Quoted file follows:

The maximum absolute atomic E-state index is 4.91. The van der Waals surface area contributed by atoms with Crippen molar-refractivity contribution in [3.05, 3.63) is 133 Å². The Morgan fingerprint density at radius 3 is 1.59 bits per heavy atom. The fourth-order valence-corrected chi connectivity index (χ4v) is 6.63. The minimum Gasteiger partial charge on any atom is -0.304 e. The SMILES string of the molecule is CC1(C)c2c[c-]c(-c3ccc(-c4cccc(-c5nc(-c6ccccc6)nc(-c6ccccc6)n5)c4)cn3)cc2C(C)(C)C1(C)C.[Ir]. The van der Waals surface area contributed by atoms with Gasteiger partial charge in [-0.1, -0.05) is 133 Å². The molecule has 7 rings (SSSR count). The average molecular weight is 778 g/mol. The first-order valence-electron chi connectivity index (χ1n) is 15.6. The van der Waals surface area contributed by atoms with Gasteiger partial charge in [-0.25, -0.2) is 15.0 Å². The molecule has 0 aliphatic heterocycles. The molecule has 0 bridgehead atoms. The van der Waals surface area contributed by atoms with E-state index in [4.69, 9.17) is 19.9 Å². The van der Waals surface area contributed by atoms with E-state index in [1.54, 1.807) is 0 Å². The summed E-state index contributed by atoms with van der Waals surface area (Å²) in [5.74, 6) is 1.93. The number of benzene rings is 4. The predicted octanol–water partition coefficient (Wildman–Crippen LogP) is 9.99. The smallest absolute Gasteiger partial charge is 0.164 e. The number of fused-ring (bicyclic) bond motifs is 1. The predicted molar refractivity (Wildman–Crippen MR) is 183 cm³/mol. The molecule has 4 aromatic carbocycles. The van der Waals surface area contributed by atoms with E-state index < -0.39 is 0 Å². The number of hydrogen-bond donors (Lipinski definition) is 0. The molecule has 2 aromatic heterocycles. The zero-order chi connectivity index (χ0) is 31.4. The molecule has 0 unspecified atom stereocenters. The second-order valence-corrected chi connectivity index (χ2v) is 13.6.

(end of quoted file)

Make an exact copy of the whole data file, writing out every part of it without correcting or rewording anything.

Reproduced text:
The maximum absolute atomic E-state index is 4.91. The van der Waals surface area contributed by atoms with Crippen molar-refractivity contribution in [3.05, 3.63) is 133 Å². The Morgan fingerprint density at radius 3 is 1.59 bits per heavy atom. The fourth-order valence-corrected chi connectivity index (χ4v) is 6.63. The minimum Gasteiger partial charge on any atom is -0.304 e. The SMILES string of the molecule is CC1(C)c2c[c-]c(-c3ccc(-c4cccc(-c5nc(-c6ccccc6)nc(-c6ccccc6)n5)c4)cn3)cc2C(C)(C)C1(C)C.[Ir]. The van der Waals surface area contributed by atoms with Gasteiger partial charge in [-0.1, -0.05) is 133 Å². The molecule has 7 rings (SSSR count). The average molecular weight is 778 g/mol. The first-order valence-electron chi connectivity index (χ1n) is 15.6. The van der Waals surface area contributed by atoms with Gasteiger partial charge in [-0.25, -0.2) is 15.0 Å². The molecule has 0 aliphatic heterocycles. The molecule has 0 bridgehead atoms. The van der Waals surface area contributed by atoms with E-state index in [4.69, 9.17) is 19.9 Å². The van der Waals surface area contributed by atoms with E-state index in [1.54, 1.807) is 0 Å². The summed E-state index contributed by atoms with van der Waals surface area (Å²) in [5.74, 6) is 1.93. The number of benzene rings is 4. The predicted octanol–water partition coefficient (Wildman–Crippen LogP) is 9.99. The smallest absolute Gasteiger partial charge is 0.164 e. The number of fused-ring (bicyclic) bond motifs is 1. The predicted molar refractivity (Wildman–Crippen MR) is 183 cm³/mol. The molecule has 4 aromatic carbocycles. The van der Waals surface area contributed by atoms with E-state index < -0.39 is 0 Å². The number of hydrogen-bond donors (Lipinski definition) is 0. The molecule has 2 aromatic heterocycles. The zero-order chi connectivity index (χ0) is 31.4. The molecule has 0 unspecified atom stereocenters. The second-order valence-corrected chi connectivity index (χ2v) is 13.6.